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There are advantages to using an Employer Identification Number (EIN) when applying for a business credit card. Business owners can keep their personal finances separate from those of the business and prevent negative activities from being reflected on their personal credit history. Small business owners, however, will likely have a hard time finding a small business credit card that accepts an EIN over a Social Security Number (SSN). Most small business cards require an SSN in order to protect lenders from extravagant risks.
What is an EIN?
An EIN is a nine-digit tax identification number that sole proprietors, small business owners, corporations, and other entities can apply for and receive from the IRS. Any business owner can apply for an EIN online. Businesses must be located in the United States or in United States territory. An SSN or other tax identifier is required to apply for an EIN, but once assigned, EINs can often be used on credit or loan applications in place of SSNs.
Benefits of using an EIN when applying for a business credit card
One of the main benefits of using an EIN instead of an SSN on a business card app is keeping business and personal finances separate. Not only does this separate tax details, but business owners can separate credit history as well. Most business cards report activity to commercial credit bureaus that maintain a record of the cardholder’s business credit. But not all of them report to consumer credit bureaus, which means that not every issue with a cardholder’s business accounts will necessarily affect personal credit. To find out if your business credit card payment history is being reported to business or personal credit bureaus, contact your card issuer.
SSNs typically provide card issuers with a personal guarantee that the cardholder can be held liable for any business card debt. Using an EIN will place the business itself as the responsible entity, not the cardholder. Appropriate filing as a corporation, LLC, or other entity with legal liability protections will help to avoid personal liability for debts incurred. Consult a lawyer regarding your specific liability in all cases.
Applying for a business card with an EIN also prevents a person’s personal credit history from affecting their eligibility. When business card applications require SSNs, they use them to analyze the applicant’s personal credit score and spending. This could affect the applicant’s credit limit or reward potential.
Can a small business owner apply for a small business credit card with just their EIN?
The short answer is no. In most cases, it’s not possible for a small business owner to ignore the SSN field on an app and replace it with an EIN and see an approval.
Credit card issuers protect themselves by requiring the business owner to provide personal collateral for debts. If the business owner cannot repay debts to the card issuer, the owner is personally liable. Issuers also use SSNs to inquire about the applicant’s personal credit by performing a credit check.
While there are a few business credit cards that allow applicants to use an EIN instead of an SSN, small business owners are generally not eligible as these businesses often lack credit and track record. credit.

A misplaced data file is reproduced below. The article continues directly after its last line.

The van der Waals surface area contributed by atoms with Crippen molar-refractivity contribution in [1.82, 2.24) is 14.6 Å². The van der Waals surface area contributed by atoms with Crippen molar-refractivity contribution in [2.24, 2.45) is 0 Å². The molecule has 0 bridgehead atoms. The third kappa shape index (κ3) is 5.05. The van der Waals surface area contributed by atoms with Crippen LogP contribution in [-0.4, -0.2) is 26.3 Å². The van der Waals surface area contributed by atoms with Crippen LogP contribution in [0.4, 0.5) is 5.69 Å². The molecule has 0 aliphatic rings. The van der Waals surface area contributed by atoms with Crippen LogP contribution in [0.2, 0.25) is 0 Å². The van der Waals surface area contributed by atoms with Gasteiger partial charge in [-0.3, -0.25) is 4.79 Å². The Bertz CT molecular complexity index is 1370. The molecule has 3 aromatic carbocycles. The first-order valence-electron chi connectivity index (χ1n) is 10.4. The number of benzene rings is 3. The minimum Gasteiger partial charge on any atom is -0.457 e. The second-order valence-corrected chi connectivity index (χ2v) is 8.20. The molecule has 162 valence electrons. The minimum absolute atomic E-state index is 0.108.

Small businesses are generally considered to be more susceptible to bankruptcy, making liability protection more important for issuers. Established companies usually have enough assets, history, and income to console nervous lenders. Corporate cards are among the only types of business cards that allow applicants to use an EIN instead of an SSN.
Alternatives for Small Business Owners
If the goal is to separate business and personal finance and credit, there are alternatives for small business owners.
Small business owners can apply for a business card that does not relate to the consumer credit bureaus. For example, Bank of America small business credit cards are not reported to consumer credit bureaus unless you have a negative issue such as late payment. Issuers will likely still need an SSN in the application to determine eligibility, which will trigger a firm credit investigation. Lenders will also require a cardholder agreement and personal collateral.
Small business owners with low personal credit can avoid the headache of fear of my will approval by requesting a secure business card. Secure business cards give small business owners a head start by creating business credit and earning rewards with little risk. There are even secure cards that don’t require an SSN.
For example, the Wells Fargo Business Secure Credit Card* The card allows applicants to use an EIN instead of an SSN. Secure cards require a deposit that the cardholder can eventually recover in full after paying the balance and closing the account.
It will be difficult for small business owners and sole proprietors to find a credit card that does not require an SSN when applying. Card issuers want to protect themselves by asking a cardholder to provide a personal guarantee.
When looking for alternatives, always read a card’s terms and conditions before applying to understand the liability and credit standards you will be signing up for. Call the sender to ask questions if something is not clear, but ask for answers in writing.
If it’s important to keep business and personal expenses separate, find a card that doesn’t pay consumer credit bureaus. If low personal credit can affect eligibility for a small business card, consider applying for a secured card to get positive business credit.